Prosecutorial Misconduct Based on Remarks to the Jury (California)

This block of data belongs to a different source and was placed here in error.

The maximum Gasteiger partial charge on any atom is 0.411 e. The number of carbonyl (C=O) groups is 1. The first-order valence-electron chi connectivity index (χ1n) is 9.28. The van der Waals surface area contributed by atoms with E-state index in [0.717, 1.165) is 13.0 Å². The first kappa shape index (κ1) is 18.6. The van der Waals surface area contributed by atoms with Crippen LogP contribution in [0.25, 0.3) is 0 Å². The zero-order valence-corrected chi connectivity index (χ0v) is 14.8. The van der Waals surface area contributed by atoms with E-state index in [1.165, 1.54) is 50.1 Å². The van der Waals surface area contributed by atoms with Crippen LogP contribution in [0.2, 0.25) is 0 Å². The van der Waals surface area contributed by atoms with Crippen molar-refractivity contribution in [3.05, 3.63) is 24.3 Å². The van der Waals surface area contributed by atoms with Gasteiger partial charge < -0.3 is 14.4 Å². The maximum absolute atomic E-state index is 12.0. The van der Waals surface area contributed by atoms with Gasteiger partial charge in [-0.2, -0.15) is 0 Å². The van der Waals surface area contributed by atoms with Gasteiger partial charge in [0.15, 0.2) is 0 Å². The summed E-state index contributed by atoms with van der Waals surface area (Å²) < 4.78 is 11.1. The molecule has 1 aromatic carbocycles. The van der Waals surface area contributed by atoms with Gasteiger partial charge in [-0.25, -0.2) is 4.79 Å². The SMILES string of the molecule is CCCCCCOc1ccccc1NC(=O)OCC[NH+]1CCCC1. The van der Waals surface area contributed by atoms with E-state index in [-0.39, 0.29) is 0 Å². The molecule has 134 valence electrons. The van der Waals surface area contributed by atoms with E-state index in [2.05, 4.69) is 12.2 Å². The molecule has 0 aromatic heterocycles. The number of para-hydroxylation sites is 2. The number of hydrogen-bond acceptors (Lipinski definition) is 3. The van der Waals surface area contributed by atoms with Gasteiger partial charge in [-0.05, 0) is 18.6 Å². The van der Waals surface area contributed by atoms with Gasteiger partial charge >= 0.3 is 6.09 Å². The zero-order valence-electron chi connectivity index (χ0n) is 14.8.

"To prevail on a claim of prosecutorial misconduct based on remarks to the jury, the defendant must show a reasonable likelihood the jury understood or applied the complained-of comments in an improper or erroneous manner. In conducting this inquiry, we 'do not lightly infer' that the jury drew the most damaging rather than the least damaging meaning from the prosecutor's statements. " (People v. Frye (1998) 18 Cal.4th 894, 970, disapproved on another point in People v. Doolin (2009) 45 Cal.4th 390, 421, fn. 22.) In People v. Hill (1998) 17 Cal.4th 800, the prosecutor improperly shifted the burden of proof to the defendant when she explained reasonable doubt to the jury as follows: "'It must be reasonable. It's not all possible doubt. Actually, very simply, it means, you know, you have to have a reason for this doubt. There has to be some evidence on which to base a doubt.' . . . 'There must be some evidence from which there is a reason for a doubt. You can't say, well, one of the attorneys said so.' (Italics added.)" (Hill, supra, 17 Cal.4th at p. 831.) The California Supreme Court said that "to the extent the prosecutor was claiming there must be some affirmative evidence demonstrating a reasonable doubt, she was mistaken as to the law, for the jury may simply not be persuaded by the prosecution's evidence. On the other hand, the prosecutor may simply have been exhorting the jury to consider the evidence presented, and not attorney argument, before making up its mind." (Hill, supra, 17 Cal.4th at pp. 831-832.) The California Supreme Court said the question was arguably close, but it concluded it was reasonably likely that the jury understood the comments "to mean defendant had the burden of producing evidence to demonstrate a reasonable doubt of his guilt." (Id. at p. 832.) The Supreme Court reversed the verdict in Hill, but it did so based upon "the many acts of prosecutorial misconduct and other errors that plagued that trial." (People v. Booker (2011) 51 Cal.4th 141, 186.)